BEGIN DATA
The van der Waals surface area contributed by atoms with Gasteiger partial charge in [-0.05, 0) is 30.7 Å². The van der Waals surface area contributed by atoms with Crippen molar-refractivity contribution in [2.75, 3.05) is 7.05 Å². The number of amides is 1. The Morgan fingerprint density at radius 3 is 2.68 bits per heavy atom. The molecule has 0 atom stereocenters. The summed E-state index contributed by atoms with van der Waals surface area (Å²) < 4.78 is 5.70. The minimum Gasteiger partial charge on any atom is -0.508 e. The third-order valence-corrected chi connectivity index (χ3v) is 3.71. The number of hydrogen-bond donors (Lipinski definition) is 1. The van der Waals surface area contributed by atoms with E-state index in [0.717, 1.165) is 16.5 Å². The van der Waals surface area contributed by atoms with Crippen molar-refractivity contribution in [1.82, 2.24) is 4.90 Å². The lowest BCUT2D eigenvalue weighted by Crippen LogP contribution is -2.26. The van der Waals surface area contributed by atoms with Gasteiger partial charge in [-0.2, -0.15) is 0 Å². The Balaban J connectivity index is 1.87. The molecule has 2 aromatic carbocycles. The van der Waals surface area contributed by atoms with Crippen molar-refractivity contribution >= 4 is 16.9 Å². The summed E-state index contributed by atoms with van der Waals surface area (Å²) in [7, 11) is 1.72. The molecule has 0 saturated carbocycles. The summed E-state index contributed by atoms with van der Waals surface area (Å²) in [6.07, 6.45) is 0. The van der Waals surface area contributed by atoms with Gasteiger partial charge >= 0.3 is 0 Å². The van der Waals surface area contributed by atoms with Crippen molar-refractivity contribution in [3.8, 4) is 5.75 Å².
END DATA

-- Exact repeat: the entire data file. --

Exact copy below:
The van der Waals surface area contributed by atoms with Gasteiger partial charge in [-0.05, 0) is 30.7 Å². The van der Waals surface area contributed by atoms with Crippen molar-refractivity contribution in [2.75, 3.05) is 7.05 Å². The number of amides is 1. The Morgan fingerprint density at radius 3 is 2.68 bits per heavy atom. The molecule has 0 atom stereocenters. The summed E-state index contributed by atoms with van der Waals surface area (Å²) < 4.78 is 5.70. The minimum Gasteiger partial charge on any atom is -0.508 e. The third-order valence-corrected chi connectivity index (χ3v) is 3.71. The number of hydrogen-bond donors (Lipinski definition) is 1. The van der Waals surface area contributed by atoms with E-state index in [0.717, 1.165) is 16.5 Å². The van der Waals surface area contributed by atoms with Crippen molar-refractivity contribution in [1.82, 2.24) is 4.90 Å². The lowest BCUT2D eigenvalue weighted by Crippen LogP contribution is -2.26. The van der Waals surface area contributed by atoms with Gasteiger partial charge in [-0.2, -0.15) is 0 Å². The Balaban J connectivity index is 1.87. The molecule has 2 aromatic carbocycles. The van der Waals surface area contributed by atoms with Crippen molar-refractivity contribution >= 4 is 16.9 Å². The summed E-state index contributed by atoms with van der Waals surface area (Å²) in [7, 11) is 1.72. The molecule has 0 saturated carbocycles. The summed E-state index contributed by atoms with van der Waals surface area (Å²) in [6.07, 6.45) is 0. The van der Waals surface area contributed by atoms with Gasteiger partial charge >= 0.3 is 0 Å². The van der Waals surface area contributed by atoms with Crippen molar-refractivity contribution in [3.8, 4) is 5.75 Å².